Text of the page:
In the 1960s America entered as a major player in a war that had been going on since 1954. By 1975, upwards of 4-million civilian and military lives had been lost. .
The Vietnam milestone for Americans deaths was reached on April 28. (
COVID-19 and the global response to it has been so sweeping in its impact that it will require viewing it through multiple lenses over many years. For now let's focus on a comparison with other causes of death (remembering that we are now well past the Vietnam War milestone of 58,000+, surpassing 90,000 in the last few days.)
According to the
COVID-19 death "milestones" against the 10 leading causes of death in America (2017)
- Heart disease: 647,457
- Cancer: 599,108
- Accidents (unintentional injuries): 169,936
- Chronic lower respiratory diseases: 160,201
- Stroke (cerebrovascular diseases): 146,383
- Alzheimer's disease: 121,404
- COVID-19 deaths as of May 18, 2020: 91,985
latest number as of this writing
The CDC 's latest forecast, the "suggests that the number of cumulative deaths are likely to exceed 100,000 by June 1st." We will certainly surpass that number. The forecast is extended only four weeks at a time. If a downturn in deaths becomes reality, as expected, how will the final number at year's end compare to the 200,000 upper end of the window that gained currency in April? If deaths were to continue at the present rate—about 10,000 per week, the total by year's end would be around 372,000. .
- COVID-19 deaths as of April 28, 2020: 58,365
not only surpassed Vietnam, but flu and pneumonia in 2017
- COVID-19 deaths as of April 11, 2020: 18,516
date US surpassed Italy in deaths
- COVID-19 deaths as of March 28, 2020: 1,296
date US surpassed Italy in reported cases (85,840)
IF YOU HAD BEEN BORN IN 1900
The following is based on a narrative suggesting what a person born in 1900 would have witnessed in the 20th century. It's been making the rounds on the Internet and the few sources I've found so far simply say it came from a friend. Be that as it may, it provides an interesting framework to help put the COVID-19 pandemic in perspective. I have broken down the narrative into chart form, to which I have added more detailed data, including US and World population at each milestone. (US population estimates are available for each year since 1900, world population by decade until 1950 when annual estimates from the UN are available).
Maybe we don't have it that bad. It’s a mess out there now. Hard to discern between what’s a real threat and what is just simple panic and hysteria. For a small amount of perspective at this moment, imagine you were born in 1900.
|You are born into the new 20th Century.
|On your 14th birthday, World War I starts, and ends on your 18th birthday. 22 million people perish in that war (1.3% of world population). Out of 65 million mobilized forces, 37 million became casualties, 8.5 million were killed or died; civilian deaths have been estimated at 13 million.||99
|A Spanish Flu epidemic hits the planet when you are 18 and runs until your 20th birthday. 500 million are infected (26% of world population), at least 50 million people die from it in those two years. Yes, 50 million. (2.8% of world population—some estimates place it as high as 100 million)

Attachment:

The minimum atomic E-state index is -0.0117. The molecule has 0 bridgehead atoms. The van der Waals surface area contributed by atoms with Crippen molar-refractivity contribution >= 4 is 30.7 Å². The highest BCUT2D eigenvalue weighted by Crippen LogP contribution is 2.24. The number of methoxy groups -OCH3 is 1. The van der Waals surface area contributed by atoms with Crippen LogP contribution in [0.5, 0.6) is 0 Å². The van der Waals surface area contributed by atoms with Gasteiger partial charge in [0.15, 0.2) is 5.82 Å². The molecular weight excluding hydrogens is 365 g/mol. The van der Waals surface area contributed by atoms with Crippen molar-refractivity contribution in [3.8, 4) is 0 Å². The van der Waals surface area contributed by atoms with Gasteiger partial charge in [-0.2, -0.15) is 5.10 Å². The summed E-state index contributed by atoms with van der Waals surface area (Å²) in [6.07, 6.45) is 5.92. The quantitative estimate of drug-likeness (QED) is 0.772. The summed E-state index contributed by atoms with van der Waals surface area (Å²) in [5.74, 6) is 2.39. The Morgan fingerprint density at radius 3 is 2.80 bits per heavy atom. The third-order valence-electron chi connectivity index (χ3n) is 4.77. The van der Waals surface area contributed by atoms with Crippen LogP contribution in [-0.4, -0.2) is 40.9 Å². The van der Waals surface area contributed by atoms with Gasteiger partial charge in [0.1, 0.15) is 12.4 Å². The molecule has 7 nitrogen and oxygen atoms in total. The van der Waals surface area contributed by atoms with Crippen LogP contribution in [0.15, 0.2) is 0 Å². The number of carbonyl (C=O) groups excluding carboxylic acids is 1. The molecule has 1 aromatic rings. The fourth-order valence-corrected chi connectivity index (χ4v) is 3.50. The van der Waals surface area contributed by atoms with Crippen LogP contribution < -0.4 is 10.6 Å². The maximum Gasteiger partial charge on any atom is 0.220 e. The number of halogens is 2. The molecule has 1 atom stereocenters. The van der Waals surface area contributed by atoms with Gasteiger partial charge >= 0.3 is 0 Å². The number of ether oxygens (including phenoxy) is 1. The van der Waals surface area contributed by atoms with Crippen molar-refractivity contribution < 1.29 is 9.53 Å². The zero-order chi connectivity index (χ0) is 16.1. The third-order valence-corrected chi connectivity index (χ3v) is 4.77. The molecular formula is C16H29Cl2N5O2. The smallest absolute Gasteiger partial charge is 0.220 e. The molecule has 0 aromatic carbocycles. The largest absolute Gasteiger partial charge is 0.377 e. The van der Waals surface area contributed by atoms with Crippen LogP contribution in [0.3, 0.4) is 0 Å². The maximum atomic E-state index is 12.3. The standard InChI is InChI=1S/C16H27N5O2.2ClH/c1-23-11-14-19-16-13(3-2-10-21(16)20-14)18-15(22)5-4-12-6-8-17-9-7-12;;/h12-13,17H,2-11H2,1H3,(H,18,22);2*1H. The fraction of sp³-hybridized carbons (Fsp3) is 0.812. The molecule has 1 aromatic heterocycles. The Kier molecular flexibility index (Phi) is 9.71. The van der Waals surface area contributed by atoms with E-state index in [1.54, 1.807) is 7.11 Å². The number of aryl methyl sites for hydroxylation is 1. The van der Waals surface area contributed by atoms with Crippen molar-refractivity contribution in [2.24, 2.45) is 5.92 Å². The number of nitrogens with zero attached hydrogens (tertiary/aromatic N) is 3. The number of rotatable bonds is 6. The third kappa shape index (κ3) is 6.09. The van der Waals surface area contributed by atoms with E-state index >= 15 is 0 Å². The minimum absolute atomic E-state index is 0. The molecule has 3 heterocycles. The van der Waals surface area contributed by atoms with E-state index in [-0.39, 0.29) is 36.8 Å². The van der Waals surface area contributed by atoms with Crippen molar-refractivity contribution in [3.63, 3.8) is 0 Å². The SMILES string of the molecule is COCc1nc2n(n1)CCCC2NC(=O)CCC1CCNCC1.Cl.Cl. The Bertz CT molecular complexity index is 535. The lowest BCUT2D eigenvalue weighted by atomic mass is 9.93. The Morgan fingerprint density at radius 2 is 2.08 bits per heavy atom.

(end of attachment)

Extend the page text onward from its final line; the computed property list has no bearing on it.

Through most of your teenage years until age 20, 72 million died from those two global events—3.6% of the world population.
|On your 29th birthday, the Great Depression begins. Unemployment hits 25%, the World GDP drops 27%. That runs until you are 33. The country nearly collapses along with the world economy.||122
|When you turn 39, World War II begins in Europe. You aren’t even over the hill yet. And don’t try to catch your breath. On your 41st birthday, the United States is fully pulled into the war. Between your 39th and 45th birthday, 75 million people perish in the war. (3.3% of world population)|| 131
|Smallpox was epidemic until you were in your 40’s, as it killed 300 million people during your lifetime.||140
|At 50, the Korean War starts. 5 million perish.|| 152
|From your birth, until you were 55, you have dealt with the fear of polio epidemics each summer. You experience friends and family contracting polio and being paralyzed and/or dying.
At 55 the Vietnam War begins and doesn’t end for 20 years. 4 million people perish in that conflict. During the Cold War, you lived each day with the fear of nuclear annihilation.
|On your 62nd birthday you have the Cuban Missile Crisis, a tipping point in the Cold War. Life on our planet, as we know it, almost ended.|| 186
|When you turn 75, the Vietnam War finally ends.
|Think of everyone on the planet born in 1900. How did they endure all of that? When you were a kid in 1985 and didn’t think your 85 year old grandparent understood how hard school was.
Since then . . .
|2000 - the new millennium
Increase in US population since 1900: 206 million (271%)
Increase in World population since 1900: 6.14 billion (372% )
|2008 - the Great Recession||305
|2020 - the COVID-19 global pandemic
World Health Organization declares pandemic March 11; as of May 18 (close to 10 weeks):
4.6 million reported cases worldwide (0.006% of world population)
307,977 deaths (0.0003% of world population, 6.6% of confirmed cases)
Worst case projections (no mitigation efforts), would put the total on a par with the 1919 epidemic. Considering the growth of population since then, that would mean as many as 82-mllion Americans infected, nearly 2 billion worldwide, with global deaths approaching 100 million (at 5% of those infected, which is far better than the 10% or more in 1919).
This article was originally posted on Stu'sblog.
Search all articles byStu Johnson is principal of Stuart Johnson & Associates, a communications consultancy in Wheaton, Illinois. He is publisher and editor of SeniorLifestyle, writes the InfoMatters blog on his own website and contributes articles for SeniorLifestyle. • Author bio (website*) • E-mail the author (moc.setaicossajs@uts*) • Author's website (personal or primary**)